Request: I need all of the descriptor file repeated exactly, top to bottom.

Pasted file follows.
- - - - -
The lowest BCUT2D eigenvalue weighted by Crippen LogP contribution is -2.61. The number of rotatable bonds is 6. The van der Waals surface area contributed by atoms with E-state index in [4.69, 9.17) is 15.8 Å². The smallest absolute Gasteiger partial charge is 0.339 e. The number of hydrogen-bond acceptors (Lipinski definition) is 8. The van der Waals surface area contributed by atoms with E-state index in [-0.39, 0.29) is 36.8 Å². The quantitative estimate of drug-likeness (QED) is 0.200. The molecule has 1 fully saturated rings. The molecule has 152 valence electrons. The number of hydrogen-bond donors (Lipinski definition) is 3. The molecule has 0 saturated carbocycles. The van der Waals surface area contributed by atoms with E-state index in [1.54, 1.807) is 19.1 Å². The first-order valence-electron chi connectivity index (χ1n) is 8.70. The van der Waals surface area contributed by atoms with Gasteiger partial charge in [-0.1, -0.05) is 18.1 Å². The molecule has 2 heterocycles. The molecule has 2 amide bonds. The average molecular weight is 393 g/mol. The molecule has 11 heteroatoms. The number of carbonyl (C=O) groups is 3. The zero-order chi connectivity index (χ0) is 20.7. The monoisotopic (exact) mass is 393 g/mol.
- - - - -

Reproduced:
The lowest BCUT2D eigenvalue weighted by Crippen LogP contribution is -2.61. The number of rotatable bonds is 6. The van der Waals surface area contributed by atoms with E-state index in [4.69, 9.17) is 15.8 Å². The smallest absolute Gasteiger partial charge is 0.339 e. The number of hydrogen-bond acceptors (Lipinski definition) is 8. The van der Waals surface area contributed by atoms with E-state index in [-0.39, 0.29) is 36.8 Å². The quantitative estimate of drug-likeness (QED) is 0.200. The molecule has 1 fully saturated rings. The molecule has 152 valence electrons. The number of hydrogen-bond donors (Lipinski definition) is 3. The molecule has 0 saturated carbocycles. The van der Waals surface area contributed by atoms with E-state index in [1.54, 1.807) is 19.1 Å². The first-order valence-electron chi connectivity index (χ1n) is 8.70. The van der Waals surface area contributed by atoms with Gasteiger partial charge in [-0.1, -0.05) is 18.1 Å². The molecule has 2 heterocycles. The molecule has 2 amide bonds. The average molecular weight is 393 g/mol. The molecule has 11 heteroatoms. The number of carbonyl (C=O) groups is 3. The zero-order chi connectivity index (χ0) is 20.7. The monoisotopic (exact) mass is 393 g/mol.